More than 337,000 Twitter users fled to their phones and engaged with President-elect Donald Trump’s latest tweet Nov. 29.
“Nobody should be allowed to burn the American flag — if they do, there must be consequences — perhaps loss of citizenship or year in jail!” he wrote.
While Scroll does not endorse what Trump has tweeted, we must acknowledge that he expressed his First Amendment rights. We, as citizens of the United States, all have a basic right to free speech; it is founded in the Constitution.
Among the many responses, thousands of those users tweeted to Trump, reminding him that flag burning, though discomforting to many, is a protected form of speech in the First Amendment.
When Gregory Lee Johnson burned the American flag in protest of President Ronald Reagan’s policies in 1989, the Supreme Court ruled 5-4 in Texas v. Johnson, saying the act of flag desecration is “a protected form of symbolic speech.”
The First Amendment protects free speech, symbolic speech and the expression of speech.
Free speech helps promote our “fundamental right,” Boston Globe writer Steven Pinker said.
“The first reason is that the very thing we’re doing when we ask whether free speech is fundamental — exchanging and evaluating ideas — presupposes that we have the right to exchange and evaluate ideas,” he said.
Free speech allows us to express our minds and thoughts at any time, adding to the exchange and evaluation of ideas Pinker wrote about. We exchange ideas about government and how it should run; movies and why plots didn’t work as well as we hoped; social movements and how we can make a change.
There are, however, limits to freedom of speech. Schenck v. United States (1919) established that one cannot yell “fire” in a crowded theater. United States v. O’Brien (1968) established the limit to not burning draft cards in protest of war. Morse v. Frederick (2007) established that school officials can prohibit students from displaying messages that promote illegal drug use.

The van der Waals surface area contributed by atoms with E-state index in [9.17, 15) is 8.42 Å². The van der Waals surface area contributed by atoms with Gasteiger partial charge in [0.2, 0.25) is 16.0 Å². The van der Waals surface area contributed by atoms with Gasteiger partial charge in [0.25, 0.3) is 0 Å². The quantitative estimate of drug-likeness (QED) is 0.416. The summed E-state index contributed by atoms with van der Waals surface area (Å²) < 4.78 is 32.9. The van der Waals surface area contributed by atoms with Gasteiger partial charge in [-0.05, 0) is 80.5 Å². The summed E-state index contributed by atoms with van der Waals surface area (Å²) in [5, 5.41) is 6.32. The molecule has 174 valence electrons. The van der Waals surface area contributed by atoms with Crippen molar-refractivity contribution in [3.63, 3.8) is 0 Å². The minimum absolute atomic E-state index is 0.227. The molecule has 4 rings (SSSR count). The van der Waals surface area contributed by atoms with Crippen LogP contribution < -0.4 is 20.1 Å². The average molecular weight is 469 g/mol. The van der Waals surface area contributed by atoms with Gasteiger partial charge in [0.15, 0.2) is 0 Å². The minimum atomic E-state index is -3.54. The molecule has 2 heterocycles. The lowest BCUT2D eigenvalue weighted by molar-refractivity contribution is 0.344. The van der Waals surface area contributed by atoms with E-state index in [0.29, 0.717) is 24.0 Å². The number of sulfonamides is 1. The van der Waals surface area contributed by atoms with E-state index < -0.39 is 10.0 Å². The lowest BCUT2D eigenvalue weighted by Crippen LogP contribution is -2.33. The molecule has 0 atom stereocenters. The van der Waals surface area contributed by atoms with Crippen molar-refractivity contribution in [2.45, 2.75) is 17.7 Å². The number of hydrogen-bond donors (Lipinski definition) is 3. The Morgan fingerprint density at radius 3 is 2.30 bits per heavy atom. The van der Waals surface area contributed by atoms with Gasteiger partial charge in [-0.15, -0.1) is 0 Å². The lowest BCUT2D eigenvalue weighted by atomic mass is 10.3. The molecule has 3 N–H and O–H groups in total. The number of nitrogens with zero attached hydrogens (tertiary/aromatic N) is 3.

In a world where social media is prevalent, our ability to express those thoughts has grown. Hashtags such as #JeSuisParis, #BlackLivesMatter and #Election2016, allow us to share our beliefs and expressions of speech on a given social media platform.
#JeSuisParis allowed the world to unite by claiming “I am Paris,” after terrorist attacks took place in Paris, France, in November 2015. Using this hashtag helped users show support for Paris and express sorrow for the events that took place.
#BlackLivesMatter shows us the fight for respect, equality and peace for all African American citizens. Although this movement has created a lot of negativity, all of this speech is still protected under the First Amendment. We see the fight for a change, wanting the world to be better than it has been.
#Election2016 gave us the opportunity to see national and international thoughts on this year’s election. Throughout the election season, we congratulated each other on wins for our preferred candidate: perhaps we felt heartbreak or sadness when our preferred candidate didn’t do as well as we hoped.
We often use our free speech when we feel vulnerable. We feel as though we need to defend our rights and our beliefs more so than before.
When we use a hashtag, we join the conversation. That conversation will differ depending on the hashtag; however, using the hashtags helps us use our free speech and come together in one voice. A voice that can help change the world around us.
“(Twitter) is a place where you can broadcast your raw opinion,” said Charlie Warzel, a senior writer for Buzzfeed, in an interview with NPR. “You can get the news out that, you know, maybe some platforms are wary to broadcast.”
That raw opinion helps make free speech more real, more vulnerable to the thoughts and actions of society.
These platforms allow the ability to learn about others’ foundations of beliefs.
Just because we don’t agree with an individual’s statements or expression of speech does not mean he or she is wrong. That individual’s expression is protected under the First Amendment, and we should work to defend that right.
In this time where people are concerned with the welfare of society, it’s more important now than ever to protect our freedom of speech.
Trump is calling that right into question.
We have a right to say what we think.
What will you say?